Labor has come under fire for spruiking its electric vehicle policy with an advertisement featuring a $200,000 Mercedes that won’t be released until 2024.
The ad shared on social media shows a picture of the Mercedes Vision EQXX which can travel more than 1,000km on a single charge.
In a Twitter post alongside the advert, Labor mocked Scott Morrison‘s 2019 scare campaign that Labor’s policies to reduce car emissions would ‘end the weekend’.
Labor has spruiked its electric vehicle policy with an advert featuring a $200,000 Mercedes that won’t be released until 2024
‘Scott Morrison might have scared Australia by claiming that EV’s will ”End the weekend”, but under an @AlboMP Labor Govt ‘range anxiety’ will be a thing of the past,’ it said.
‘With 117 fast charging stations on highways across Australia, you’ll be able to fuel your weekend, & help save the planet.’
However, the car used in the advert is not due on sale until 2024 and motoring experts estimate it will cost about $200,000 – a price far too expensive for the vast majority of Labor’s supporters.
A major criticism of electric cars is that they start at about $50,000 – although the price will come down over time.
Liberal Senator Hollie Hughes said: ‘Labor want Australian families to buy electric cars that won’t be released until 2024 and at a price that is out of reach for most Australians, just to promote their ill-thought-out policy.’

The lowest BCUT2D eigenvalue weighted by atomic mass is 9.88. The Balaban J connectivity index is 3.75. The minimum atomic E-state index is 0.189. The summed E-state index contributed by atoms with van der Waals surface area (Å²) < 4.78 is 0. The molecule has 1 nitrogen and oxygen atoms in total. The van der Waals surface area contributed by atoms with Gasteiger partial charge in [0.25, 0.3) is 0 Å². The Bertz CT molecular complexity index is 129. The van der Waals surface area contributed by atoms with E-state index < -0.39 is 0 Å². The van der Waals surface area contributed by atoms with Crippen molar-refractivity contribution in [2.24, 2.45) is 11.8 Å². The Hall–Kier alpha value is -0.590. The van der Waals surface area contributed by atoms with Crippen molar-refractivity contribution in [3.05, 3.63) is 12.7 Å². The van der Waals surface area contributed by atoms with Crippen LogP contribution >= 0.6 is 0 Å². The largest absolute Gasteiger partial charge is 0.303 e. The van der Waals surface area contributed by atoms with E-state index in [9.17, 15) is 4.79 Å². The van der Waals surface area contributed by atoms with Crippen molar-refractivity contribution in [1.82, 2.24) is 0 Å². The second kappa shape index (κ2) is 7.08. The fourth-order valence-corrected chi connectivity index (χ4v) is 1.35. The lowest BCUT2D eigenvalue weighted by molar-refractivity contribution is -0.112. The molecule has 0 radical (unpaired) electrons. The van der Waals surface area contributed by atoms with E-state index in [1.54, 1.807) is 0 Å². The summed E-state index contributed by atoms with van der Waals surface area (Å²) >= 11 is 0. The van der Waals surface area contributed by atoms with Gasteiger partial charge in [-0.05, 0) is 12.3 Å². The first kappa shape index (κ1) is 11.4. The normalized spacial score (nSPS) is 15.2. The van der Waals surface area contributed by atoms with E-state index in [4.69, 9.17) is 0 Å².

Daily Mail Australia has contacted Labor for comment.
Former Labor leader Bill Shorten also faced criticism for his electric car policies – and was slammed for saying the vehicles take 8-10 minutes to charge.
In a KIIS FM radio interview in 2019, he said: ‘Oh, it can take, umm… it depends on what your original charge is, but it can take, err, 8 to 10 minutes depend on your charge, it can take longer.’
It actually takes at least half an hour.
Earlier this week Mr Albanese announced Labor will build a national electric vehicle charging network under a $500million ‘driving the nation’ fund.
Charge stations will be located 150km apart on major roads and the NRMA has offered to chip in $39million to help build them.
‘That means you’ll be able to drive an electric vehicle across the country – Adelaide to Perth, Brisbane to Mount Isa,’ Mr Albanese said on Sunday.
‘Imagine a future where you don’t have to worry about petrol bills. We can get there, but we need government to build the foundation for it.’
Labor will also spend $80million on 16 hydrogen refuelling stations along the busiest freight routes.
Labor’s $500million commitment is double the Coalition’s $250million Future Fuels Fund which provides grants for electric vehicle infrastructure.